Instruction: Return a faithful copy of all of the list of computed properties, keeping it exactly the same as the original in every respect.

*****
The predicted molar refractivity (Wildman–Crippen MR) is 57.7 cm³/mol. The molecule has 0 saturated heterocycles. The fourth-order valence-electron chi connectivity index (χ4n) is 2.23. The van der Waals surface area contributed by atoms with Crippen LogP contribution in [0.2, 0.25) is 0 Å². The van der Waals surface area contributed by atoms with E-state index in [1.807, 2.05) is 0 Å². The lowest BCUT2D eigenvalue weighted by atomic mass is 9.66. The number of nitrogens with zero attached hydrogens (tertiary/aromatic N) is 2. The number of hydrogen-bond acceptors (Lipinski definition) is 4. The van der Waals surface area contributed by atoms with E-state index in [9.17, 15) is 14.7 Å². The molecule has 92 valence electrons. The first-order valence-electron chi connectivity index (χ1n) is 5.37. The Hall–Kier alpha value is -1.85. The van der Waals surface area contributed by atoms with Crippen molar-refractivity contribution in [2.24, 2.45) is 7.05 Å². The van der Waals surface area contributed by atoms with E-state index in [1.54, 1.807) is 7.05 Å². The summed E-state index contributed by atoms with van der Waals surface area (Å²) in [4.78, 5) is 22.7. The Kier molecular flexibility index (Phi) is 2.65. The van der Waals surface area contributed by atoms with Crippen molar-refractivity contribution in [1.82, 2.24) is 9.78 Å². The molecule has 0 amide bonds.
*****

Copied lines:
The predicted molar refractivity (Wildman–Crippen MR) is 57.7 cm³/mol. The molecule has 0 saturated heterocycles. The fourth-order valence-electron chi connectivity index (χ4n) is 2.23. The van der Waals surface area contributed by atoms with Crippen LogP contribution in [0.2, 0.25) is 0 Å². The van der Waals surface area contributed by atoms with E-state index in [1.807, 2.05) is 0 Å². The lowest BCUT2D eigenvalue weighted by atomic mass is 9.66. The number of nitrogens with zero attached hydrogens (tertiary/aromatic N) is 2. The number of hydrogen-bond acceptors (Lipinski definition) is 4. The van der Waals surface area contributed by atoms with E-state index in [9.17, 15) is 14.7 Å². The molecule has 92 valence electrons. The first-order valence-electron chi connectivity index (χ1n) is 5.37. The Hall–Kier alpha value is -1.85. The van der Waals surface area contributed by atoms with Crippen molar-refractivity contribution in [2.24, 2.45) is 7.05 Å². The van der Waals surface area contributed by atoms with E-state index in [1.54, 1.807) is 7.05 Å². The summed E-state index contributed by atoms with van der Waals surface area (Å²) in [4.78, 5) is 22.7. The Kier molecular flexibility index (Phi) is 2.65. The van der Waals surface area contributed by atoms with Crippen molar-refractivity contribution in [1.82, 2.24) is 9.78 Å². The molecule has 0 amide bonds.